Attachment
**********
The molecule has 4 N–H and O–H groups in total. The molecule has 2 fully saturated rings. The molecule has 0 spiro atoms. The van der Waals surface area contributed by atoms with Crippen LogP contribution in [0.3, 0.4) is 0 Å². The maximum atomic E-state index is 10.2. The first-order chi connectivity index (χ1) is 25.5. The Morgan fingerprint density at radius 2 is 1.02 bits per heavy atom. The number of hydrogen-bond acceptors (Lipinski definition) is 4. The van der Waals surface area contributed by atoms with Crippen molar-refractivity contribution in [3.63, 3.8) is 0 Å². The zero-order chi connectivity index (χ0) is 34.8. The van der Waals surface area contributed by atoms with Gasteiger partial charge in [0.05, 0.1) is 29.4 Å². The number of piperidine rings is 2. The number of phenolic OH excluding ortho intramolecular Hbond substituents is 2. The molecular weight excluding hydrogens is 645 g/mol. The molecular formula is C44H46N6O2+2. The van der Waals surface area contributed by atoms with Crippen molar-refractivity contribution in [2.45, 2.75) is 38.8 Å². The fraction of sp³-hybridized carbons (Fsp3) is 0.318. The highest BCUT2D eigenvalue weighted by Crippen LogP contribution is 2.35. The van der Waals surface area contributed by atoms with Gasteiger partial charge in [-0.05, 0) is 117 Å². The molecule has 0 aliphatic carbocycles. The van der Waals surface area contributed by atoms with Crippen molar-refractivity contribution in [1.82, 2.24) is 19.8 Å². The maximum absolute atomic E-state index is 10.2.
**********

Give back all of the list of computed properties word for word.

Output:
The molecule has 4 N–H and O–H groups in total. The molecule has 2 fully saturated rings. The molecule has 0 spiro atoms. The van der Waals surface area contributed by atoms with Crippen LogP contribution in [0.3, 0.4) is 0 Å². The maximum atomic E-state index is 10.2. The first-order chi connectivity index (χ1) is 25.5. The Morgan fingerprint density at radius 2 is 1.02 bits per heavy atom. The number of hydrogen-bond acceptors (Lipinski definition) is 4. The van der Waals surface area contributed by atoms with Crippen molar-refractivity contribution in [3.63, 3.8) is 0 Å². The zero-order chi connectivity index (χ0) is 34.8. The van der Waals surface area contributed by atoms with Gasteiger partial charge in [0.05, 0.1) is 29.4 Å². The number of piperidine rings is 2. The number of phenolic OH excluding ortho intramolecular Hbond substituents is 2. The molecular weight excluding hydrogens is 645 g/mol. The molecular formula is C44H46N6O2+2. The van der Waals surface area contributed by atoms with Crippen molar-refractivity contribution in [2.45, 2.75) is 38.8 Å². The fraction of sp³-hybridized carbons (Fsp3) is 0.318. The highest BCUT2D eigenvalue weighted by Crippen LogP contribution is 2.35. The van der Waals surface area contributed by atoms with Gasteiger partial charge in [-0.05, 0) is 117 Å². The molecule has 0 aliphatic carbocycles. The van der Waals surface area contributed by atoms with Crippen molar-refractivity contribution in [1.82, 2.24) is 19.8 Å². The maximum absolute atomic E-state index is 10.2.